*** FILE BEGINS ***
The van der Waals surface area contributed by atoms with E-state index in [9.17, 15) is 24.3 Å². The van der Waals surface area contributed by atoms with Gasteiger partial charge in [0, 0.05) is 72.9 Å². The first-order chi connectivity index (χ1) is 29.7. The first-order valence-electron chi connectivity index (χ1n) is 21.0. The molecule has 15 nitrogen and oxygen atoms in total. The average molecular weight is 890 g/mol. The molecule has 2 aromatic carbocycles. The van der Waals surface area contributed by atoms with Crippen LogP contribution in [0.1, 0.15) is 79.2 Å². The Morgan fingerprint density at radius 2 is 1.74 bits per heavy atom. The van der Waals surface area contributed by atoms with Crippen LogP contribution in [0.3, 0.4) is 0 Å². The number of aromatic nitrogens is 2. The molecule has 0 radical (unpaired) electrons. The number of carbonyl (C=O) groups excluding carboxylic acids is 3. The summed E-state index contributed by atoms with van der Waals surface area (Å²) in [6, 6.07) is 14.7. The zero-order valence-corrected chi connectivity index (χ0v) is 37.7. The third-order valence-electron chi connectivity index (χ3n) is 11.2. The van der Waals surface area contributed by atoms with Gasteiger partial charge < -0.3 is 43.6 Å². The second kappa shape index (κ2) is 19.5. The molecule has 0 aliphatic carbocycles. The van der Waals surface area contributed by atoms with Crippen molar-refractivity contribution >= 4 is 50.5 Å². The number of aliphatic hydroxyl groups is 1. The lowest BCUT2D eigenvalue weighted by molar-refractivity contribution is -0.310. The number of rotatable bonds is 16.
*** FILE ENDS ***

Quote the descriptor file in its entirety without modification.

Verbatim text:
The van der Waals surface area contributed by atoms with E-state index in [9.17, 15) is 24.3 Å². The van der Waals surface area contributed by atoms with Gasteiger partial charge in [0, 0.05) is 72.9 Å². The first-order chi connectivity index (χ1) is 29.7. The first-order valence-electron chi connectivity index (χ1n) is 21.0. The molecule has 15 nitrogen and oxygen atoms in total. The average molecular weight is 890 g/mol. The molecule has 2 aromatic carbocycles. The van der Waals surface area contributed by atoms with Crippen LogP contribution in [0.1, 0.15) is 79.2 Å². The Morgan fingerprint density at radius 2 is 1.74 bits per heavy atom. The van der Waals surface area contributed by atoms with Crippen LogP contribution in [0.3, 0.4) is 0 Å². The number of aromatic nitrogens is 2. The molecule has 0 radical (unpaired) electrons. The number of carbonyl (C=O) groups excluding carboxylic acids is 3. The summed E-state index contributed by atoms with van der Waals surface area (Å²) in [6, 6.07) is 14.7. The zero-order valence-corrected chi connectivity index (χ0v) is 37.7. The third-order valence-electron chi connectivity index (χ3n) is 11.2. The van der Waals surface area contributed by atoms with Gasteiger partial charge < -0.3 is 43.6 Å². The second kappa shape index (κ2) is 19.5. The molecule has 0 aliphatic carbocycles. The van der Waals surface area contributed by atoms with Crippen molar-refractivity contribution >= 4 is 50.5 Å². The number of aliphatic hydroxyl groups is 1. The lowest BCUT2D eigenvalue weighted by molar-refractivity contribution is -0.310. The number of rotatable bonds is 16.